”One god has control over objects that are made of chrome. Another over flags. Another over bacteria. The god of telephones, the god of bubble gum, the god of spoons: these are the players in an incalculably large panoply of deific bureaucracy.”
In the story, “Seed”, god had unintentionally set life in motion by devising a palette of matter from which creation took off after having “simmered the Earth at the proper distance from the sun.” However,
”Recently [god] has run into an unforeseen problem: our species is growing smarter. While we were once easy to awe, dragging knuckles and gaping at fire, we have replaced confusion with equations...All this is reflected in the steady decline of attempted miracles in the past millennia.”
Yet another hereafter
”...is full of dogs, mosquitoes, kangaroos, and every other creature. After you arrive and look around for awhile, it becomes obvious that anything that once existed enjoys a continued existence...
“Contrary to the admonition that we cannot take it with us, anything we create becomes part of our afterlife. If it was created, it survives.
“Surprisingly, this rule applies to creations not only material but also mental. So along with the creations that join us in the afterlife are the gods we created. Lonely in a coffee shop you might meet Resheph, the Semitic god of plague and war...”
Along with 2000 or more other old gods no one worships anymore.
Eagleman, who calls himself a possibilian, has said that these stories are meant to explore new ideas beyond the traditional and so Sum is.
If you are inclined to read this delightful and, I think, important book, take your time with the stories, just two or three at a day over a couple of weeks. They are each one filled with wonderment, insight and possibilty, and each deserves some time to percolate within you.
In the end, you will find that these stories have much more to do with how to live now than the afterlife. Surely you recall from school that the title, Sum, means “I am” in Latin.
PS: No, I am not closing up shop on this blog – that was a bit of hyperbole to make the point of my admiration.
”It seems older people are a lot friskier than some younger people may have thought.”
If you can resist the perfectly understandable urge to smack the reporter who wrote that sentence, findings from a recent survey support the notion, believe it or not, that old people indulge in sex with one another well into their ninth decade and perhaps beyond.
First, however, here is a video from Jimmy Kimmel, the host of Jimmy Kimmel Live! TV show, who did some man-in-the-street interviews with a whole bunch of elders about some similar research:
A friend objected to Kimmel's grandfather “joke” and to showing so much of the man who keeps confusing top and bottom, a quibble we'll save for a future rant.
But to be clear regarding my grousing about that sentence in the first paragraph above, when was the last time you heard the word “frisky” applied to anything but a puppy?
In the past two or three years, several research studies have concluded that old people are having a good deal of sex and young people think it's icky.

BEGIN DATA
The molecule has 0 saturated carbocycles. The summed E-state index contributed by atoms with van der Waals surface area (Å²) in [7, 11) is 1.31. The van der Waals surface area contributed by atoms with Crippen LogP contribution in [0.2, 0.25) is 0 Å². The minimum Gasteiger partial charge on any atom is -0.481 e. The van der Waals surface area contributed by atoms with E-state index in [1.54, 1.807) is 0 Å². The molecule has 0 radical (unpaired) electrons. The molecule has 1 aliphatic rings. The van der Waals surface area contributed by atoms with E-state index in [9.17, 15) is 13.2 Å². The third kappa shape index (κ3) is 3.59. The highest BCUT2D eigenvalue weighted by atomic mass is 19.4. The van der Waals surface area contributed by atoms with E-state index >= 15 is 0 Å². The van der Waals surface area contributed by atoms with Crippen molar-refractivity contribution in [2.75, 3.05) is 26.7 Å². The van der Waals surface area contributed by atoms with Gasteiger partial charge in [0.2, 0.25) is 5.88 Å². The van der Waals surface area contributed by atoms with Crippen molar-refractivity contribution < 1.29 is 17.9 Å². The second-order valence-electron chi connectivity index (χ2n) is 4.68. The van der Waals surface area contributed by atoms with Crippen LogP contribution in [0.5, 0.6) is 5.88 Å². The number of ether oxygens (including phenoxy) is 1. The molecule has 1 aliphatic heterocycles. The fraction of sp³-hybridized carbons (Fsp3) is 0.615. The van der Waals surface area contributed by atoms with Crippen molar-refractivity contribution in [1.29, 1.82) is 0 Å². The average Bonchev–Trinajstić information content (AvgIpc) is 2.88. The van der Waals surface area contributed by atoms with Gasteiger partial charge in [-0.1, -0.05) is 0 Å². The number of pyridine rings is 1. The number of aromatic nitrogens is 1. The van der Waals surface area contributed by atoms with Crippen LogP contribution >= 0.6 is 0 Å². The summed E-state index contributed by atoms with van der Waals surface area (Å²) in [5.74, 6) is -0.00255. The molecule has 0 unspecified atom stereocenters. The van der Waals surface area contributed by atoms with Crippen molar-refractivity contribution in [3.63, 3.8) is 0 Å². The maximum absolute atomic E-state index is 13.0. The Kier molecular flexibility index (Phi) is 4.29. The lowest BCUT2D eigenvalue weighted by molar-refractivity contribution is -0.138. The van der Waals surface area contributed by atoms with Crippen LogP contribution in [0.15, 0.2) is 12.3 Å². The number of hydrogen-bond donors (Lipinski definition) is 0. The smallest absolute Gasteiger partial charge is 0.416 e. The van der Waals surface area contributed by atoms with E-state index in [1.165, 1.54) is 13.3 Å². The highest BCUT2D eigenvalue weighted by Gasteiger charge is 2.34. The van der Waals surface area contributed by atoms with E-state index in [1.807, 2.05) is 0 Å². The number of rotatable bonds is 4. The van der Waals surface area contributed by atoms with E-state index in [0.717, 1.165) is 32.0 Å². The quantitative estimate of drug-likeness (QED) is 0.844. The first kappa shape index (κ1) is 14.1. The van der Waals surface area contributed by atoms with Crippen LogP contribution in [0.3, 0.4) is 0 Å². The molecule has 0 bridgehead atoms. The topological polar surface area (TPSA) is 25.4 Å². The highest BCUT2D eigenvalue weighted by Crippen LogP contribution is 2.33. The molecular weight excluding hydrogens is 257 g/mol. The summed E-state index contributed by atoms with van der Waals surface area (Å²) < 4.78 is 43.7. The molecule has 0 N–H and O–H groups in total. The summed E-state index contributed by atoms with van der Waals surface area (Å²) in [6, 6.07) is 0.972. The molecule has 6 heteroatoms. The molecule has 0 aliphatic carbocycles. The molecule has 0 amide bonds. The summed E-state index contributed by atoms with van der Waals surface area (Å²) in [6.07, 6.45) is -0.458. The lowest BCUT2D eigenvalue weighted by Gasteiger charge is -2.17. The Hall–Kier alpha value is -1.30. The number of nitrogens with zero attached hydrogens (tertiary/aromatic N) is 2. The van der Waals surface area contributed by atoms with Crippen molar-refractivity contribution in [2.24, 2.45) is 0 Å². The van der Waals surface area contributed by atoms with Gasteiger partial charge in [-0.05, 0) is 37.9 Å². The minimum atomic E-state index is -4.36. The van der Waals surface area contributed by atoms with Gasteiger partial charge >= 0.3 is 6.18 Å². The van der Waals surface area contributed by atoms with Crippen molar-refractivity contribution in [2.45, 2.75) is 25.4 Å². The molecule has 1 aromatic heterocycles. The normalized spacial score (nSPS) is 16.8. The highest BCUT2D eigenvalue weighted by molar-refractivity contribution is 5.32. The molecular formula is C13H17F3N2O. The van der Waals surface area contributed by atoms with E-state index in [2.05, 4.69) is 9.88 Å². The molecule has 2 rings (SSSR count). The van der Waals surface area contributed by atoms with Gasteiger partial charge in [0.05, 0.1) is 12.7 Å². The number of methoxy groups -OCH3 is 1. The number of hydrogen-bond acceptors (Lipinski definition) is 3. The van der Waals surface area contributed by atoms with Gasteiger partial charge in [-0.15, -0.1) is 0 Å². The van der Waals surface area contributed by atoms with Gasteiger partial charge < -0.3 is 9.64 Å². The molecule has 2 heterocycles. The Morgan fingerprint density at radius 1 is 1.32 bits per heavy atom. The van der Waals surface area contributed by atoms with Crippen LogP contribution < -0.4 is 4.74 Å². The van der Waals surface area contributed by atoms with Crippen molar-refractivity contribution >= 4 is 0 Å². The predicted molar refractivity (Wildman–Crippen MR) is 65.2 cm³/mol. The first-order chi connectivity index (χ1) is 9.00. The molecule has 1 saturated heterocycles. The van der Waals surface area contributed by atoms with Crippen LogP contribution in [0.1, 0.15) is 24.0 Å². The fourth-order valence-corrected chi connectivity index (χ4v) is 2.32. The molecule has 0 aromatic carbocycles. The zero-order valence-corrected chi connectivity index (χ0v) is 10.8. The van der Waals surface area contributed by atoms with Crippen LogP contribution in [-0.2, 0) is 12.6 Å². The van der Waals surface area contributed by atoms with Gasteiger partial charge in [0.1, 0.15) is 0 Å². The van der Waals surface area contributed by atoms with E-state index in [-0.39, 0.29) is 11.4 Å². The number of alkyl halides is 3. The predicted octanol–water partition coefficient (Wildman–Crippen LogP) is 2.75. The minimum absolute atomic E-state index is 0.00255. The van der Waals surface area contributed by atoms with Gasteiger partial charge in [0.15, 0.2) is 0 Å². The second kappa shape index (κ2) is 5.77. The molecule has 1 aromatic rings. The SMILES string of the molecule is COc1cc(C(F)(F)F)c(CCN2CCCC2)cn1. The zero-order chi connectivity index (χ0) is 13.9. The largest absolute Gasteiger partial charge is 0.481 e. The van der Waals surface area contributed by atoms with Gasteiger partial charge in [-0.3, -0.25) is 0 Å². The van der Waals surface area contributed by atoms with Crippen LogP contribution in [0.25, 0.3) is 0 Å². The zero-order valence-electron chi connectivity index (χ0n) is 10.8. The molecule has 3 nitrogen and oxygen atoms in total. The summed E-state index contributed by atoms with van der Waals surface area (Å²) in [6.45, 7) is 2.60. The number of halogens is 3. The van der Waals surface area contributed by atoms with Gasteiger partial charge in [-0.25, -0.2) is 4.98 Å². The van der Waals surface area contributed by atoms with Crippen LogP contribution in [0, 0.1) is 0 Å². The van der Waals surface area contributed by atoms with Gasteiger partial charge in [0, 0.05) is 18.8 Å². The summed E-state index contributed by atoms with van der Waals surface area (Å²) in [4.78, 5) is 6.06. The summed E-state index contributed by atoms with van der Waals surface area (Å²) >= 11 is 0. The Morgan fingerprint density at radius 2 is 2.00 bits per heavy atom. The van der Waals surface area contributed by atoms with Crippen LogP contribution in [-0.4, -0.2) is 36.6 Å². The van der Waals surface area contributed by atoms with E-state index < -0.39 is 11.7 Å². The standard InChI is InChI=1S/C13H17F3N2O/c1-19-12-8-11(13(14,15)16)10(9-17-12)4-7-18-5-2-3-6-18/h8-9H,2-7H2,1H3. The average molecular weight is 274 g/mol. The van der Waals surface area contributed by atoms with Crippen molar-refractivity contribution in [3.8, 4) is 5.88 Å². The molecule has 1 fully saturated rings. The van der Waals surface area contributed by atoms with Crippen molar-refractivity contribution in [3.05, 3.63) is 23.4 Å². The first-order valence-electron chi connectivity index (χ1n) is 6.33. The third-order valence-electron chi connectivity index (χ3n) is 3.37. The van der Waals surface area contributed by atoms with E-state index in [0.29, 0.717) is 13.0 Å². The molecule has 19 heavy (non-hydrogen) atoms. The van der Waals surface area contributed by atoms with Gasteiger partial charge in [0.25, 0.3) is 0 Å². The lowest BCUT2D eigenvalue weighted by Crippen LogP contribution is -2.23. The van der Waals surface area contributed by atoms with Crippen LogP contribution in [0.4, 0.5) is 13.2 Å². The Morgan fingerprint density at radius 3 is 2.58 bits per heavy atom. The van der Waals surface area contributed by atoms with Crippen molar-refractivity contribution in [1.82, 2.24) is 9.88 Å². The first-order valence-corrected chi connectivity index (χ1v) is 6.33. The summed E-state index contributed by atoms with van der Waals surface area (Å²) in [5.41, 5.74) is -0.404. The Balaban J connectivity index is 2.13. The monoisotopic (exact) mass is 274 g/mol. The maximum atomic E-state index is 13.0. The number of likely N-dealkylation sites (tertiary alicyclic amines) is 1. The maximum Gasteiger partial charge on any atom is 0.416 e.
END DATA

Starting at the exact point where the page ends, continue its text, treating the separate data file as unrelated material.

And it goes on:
Writing at HuffPost, Ann Brenoff answers the question, What's the oldest you can be and still have sex?, this way:
”You can have sex for as long as it feels good, kitten, for as long as it feels good. A recent study of 6,201 people ages 50 to 90 published in the Archives of Sexual Behavior found that up to 54 percent of men and 31 percent of women report having sex at least twice a month.
“As disturbing as you might find the thought of your parents or grandparents having sex,” Brenoff continues, “the truth is they’re still human beings with human-being urges.”
It's hard to tell but I suspect Ms. Brenoff is at least trying to express acceptance of people old enough to be parents and grandparents into the we-enjoy-sex club.
It's the surprise younger people exhibit at finding out old people still do it that ticks me off. How do these writers think they got here, for god's sake. A report of one survey about old people and sex began with this statement: “Sex isn’t just a young person’s game.”
And why would anyone think otherwise?
Um, it's called ageism and for as long as I've been researching age, it has been commonplace and customary, apparently, for younger people to respond to the idea of elders having sex with wonderment at best and disgust at worst.
When I run across these assumptions and judgments, I invariably mutter the two questions to myself:
• At what age do they think people should stop having sex?
• Do they think we forget how to do it when we hit that age?
If they think about it at all, younger people seem to have a lot of misconceptions about elder sex. Several recent articles address some false assumptions associated with senior sex. In another Huffpost story, reporter Yagana Shah does a decent job of debunking these five myths:
Sex isn’t as important in relationships when you’re older (Wrong)
Sex becomes kind of 'vanilla' as you get older (Wrong)
Older people aren’t having sex (Wrong)
Erectile dysfunction is inevitable (Not wrong and there are treatments that work)